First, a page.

I would like to think that we all have a little Ron Swanson in us and you can feel it swelling up every time you pour whiskey into your favorite rocks glass; as you cut and light a cigar; as you take your first bite of bacon and first sip of coffee in the morning; as you cut into that last piece of steak on your plate; or you take apart and clean your guns for no other reason than to feel it’s cool metal caress and to inhale the sweet perfume of oil and cordite. For all these reasons I feel that Ron Swanson is the man that most exemplifies the standard of manhood that we hold sacred at You can be certain that the next time I raise my glass it will be in his honor.

Be sure to watch Ron hard at work on NBC Parks and Recreation on Thursday nights.

Thomas "Tommy Gee" Gabel Contributor

Whiskey or Water (now the Video)

This came up in a rather odd discussion today (thanks Sammi) and I revisited an old Blog Post from over a year ago (found HERE).  It made me wonder if there was a video out there….and sure enough here it is.

I love this song so much- I am giving a repost. 

Cheers to VK and check out her site -


Tuesday, March 22, 2011

Sink Responsibly

Cannons thought to be Capt. Morgan's

Texas, March 21 (UPI) -- U.S. archaeologists say they've recovered cannons from a shipwreck thought to be the flagship of English pirate-for-hire Capt. Henry Morgan.

Morgan led a raid in 1761 on what is now Panama City, then the richest prize in Spain's colonial empire, leading thousands of men and a heavily-armed naval fleet.

However, Texas State University underwater archaeology Professor Frederick Hanselmann says, whatever Morgan possessed in military strategy skills he lacked in navigation ability -- crashing his flagship, the Satisfaction, into a reef on Panama's coast, causing it and three of four other ships to sink, The Austin (Texas) American -Statesman reported Sunday.

The ships were lost and forgotten for centuries, until last year, when Hanselmann and fellow archaeologists discovered the cannons that might have belonged to Morgan's fleet. If confirmed as belonging to the fleet, they will be the first direct evidence of the presence of Morgan or his men in the area.

The guns are undergoing restoration in Panama, where they will eventually be displayed in a museum.

And the winner IS………………………

A few weeks ago, our friends at Thompson Cigar Co. ran a contest on Facebook asking – “What would you purchase with your $20 Gift Card?”

The most “Liked” response would be win said Gift Card.

As many of you know, I am not greedy…so I said-

“I would pass the Gift Card to one of my Blog Readers so they could reap the benefits as well”

With 18 “Likes”, I was the run-away winner… today, I had James draw a name out of the hat….and our winner was


A BIG congratulations to Tori, and a special Thank You to Thompson Cigars.  Without them, we would not get a chance to run a contest like this….so visit their site and support our sponsors.


Thompson Cigar

PBR Mustache

Via Rex – a S&B Reader and Missouri Brew Tour Member

Who DOESN’T Need a PBR Mustache?  Exactly…..Order them HERE

From the Site (and yes, I know it is all Caps)


PBR Pabst Blue RIBBON mustache necklace

Lesson #1527–Don’t take beer to DWI Court

Ok, I can see a contempt of court charge (being 1.5 hours late) and public intox….but to be held without bail is kinda strange.  I thought you were only held like that if they thought you were a flight risk.  So, other than having a set of balls the size of Idaho, his current crime is pissing off a judge.

Oh Well……readers take note -

Man Brings Beer to DWI Court Appearance

A 49-year-old man is in Sullivan County Jail without bail after authorities say he showed up for a court hearing on a felony DWI charge drunk and carrying an open can of Busch beer, plus four more cans in a bag.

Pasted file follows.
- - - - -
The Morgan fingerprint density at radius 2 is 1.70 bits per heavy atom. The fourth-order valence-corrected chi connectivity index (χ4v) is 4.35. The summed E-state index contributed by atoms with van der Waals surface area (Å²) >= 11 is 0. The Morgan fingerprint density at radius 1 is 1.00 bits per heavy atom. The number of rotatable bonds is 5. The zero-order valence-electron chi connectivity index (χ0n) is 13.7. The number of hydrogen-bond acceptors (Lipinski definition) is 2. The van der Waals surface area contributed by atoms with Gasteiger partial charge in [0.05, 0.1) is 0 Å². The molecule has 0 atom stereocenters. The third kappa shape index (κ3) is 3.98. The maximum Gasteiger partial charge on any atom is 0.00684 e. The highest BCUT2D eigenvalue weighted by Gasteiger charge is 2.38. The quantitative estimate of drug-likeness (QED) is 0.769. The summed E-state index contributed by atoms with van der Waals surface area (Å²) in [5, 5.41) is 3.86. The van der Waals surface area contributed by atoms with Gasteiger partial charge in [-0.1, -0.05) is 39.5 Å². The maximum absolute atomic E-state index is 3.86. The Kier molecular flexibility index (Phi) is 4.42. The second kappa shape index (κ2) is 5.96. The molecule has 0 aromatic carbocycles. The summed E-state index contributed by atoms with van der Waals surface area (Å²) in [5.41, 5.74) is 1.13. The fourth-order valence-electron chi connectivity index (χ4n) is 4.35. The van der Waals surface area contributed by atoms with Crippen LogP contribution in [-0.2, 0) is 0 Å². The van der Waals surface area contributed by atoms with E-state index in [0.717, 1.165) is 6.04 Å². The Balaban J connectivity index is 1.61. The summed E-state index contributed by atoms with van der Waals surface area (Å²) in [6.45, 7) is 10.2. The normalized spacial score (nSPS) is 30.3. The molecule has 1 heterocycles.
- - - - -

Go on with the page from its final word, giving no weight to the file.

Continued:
The Middletown Times Herald-Record reports that Keith Gruber of Swan Lake was an hour and a half late for his court appearance Monday before Sullivan County Judge Frank LaBuda, who asked him if he enjoyed his "liquid lunch."

Gruber said he did, then said he was sorry.

LaBuda sent him to jail with no bail.

"It was obvious he was intoxicated," LaBuda said.

Gruber, who has prior DWI convictions, was arrested on Dec. 27 in the town of Liberty and was out on $30,000 cash bail.

Bourbon Cheat Sheet

In response to twitter thread with, they sent me the link to a “Bourbon Cheat Sheet”.

It can be found HERE, and (while not complete) is starting to be quite comprehensive, especially for those of you who are new to bourbon and are drinking it solely based on price.

For the record, my current bourbon of choice is Bulleit

Hopefully, continues to update this and the list grows to some of the more obscure.


Missouri Brew Tour–Native Stone Winery/Bull Rock Brewery


This past Sunday, some of the Smokes and Booze crew and I descended upon Native Stone Winery and Bull Rock Brewery as part of our Missouri Brew Tour.

There apparently was some lost communications between myself and Michele at Native Stone, so this was an “unannounced” visit.  I have since had communication with her, and she was kind enough to provide comments and insight to everything we raised.  I would also add that we had a great time and enjoyed the trip, which might not be reflected as well by the overall score.  So keep in mind, that one of the things that brought the score down was the lack of beer…..which Michele points out below as being addressed.  I guess this calls for a revisit later in the spring Smile.

You can view more pictures at the Smokes and Booze Flicker account (HERE)

From the website-

The restaurant and microbrewery are operated by Michele & Chris Barrows.  The Winery is owned by Cara and Larry Stauffer and was started in 2000.  They still tend to the vineyards and make all of the wine.  (Cara and Chris are brother and sister!)

In 1804, Lewis and Clark explored the riverside of Native Stone, where they found a large rock formation worth noting in their journals. That rock formation is “Bull Rock”.We named our microbrewery Bull Rock Brewery in honor of Lewis & Clark’s discovery.  Native Stone will be offering tours of Bull Rock to the public, for the Lewis & Clark bicentennial.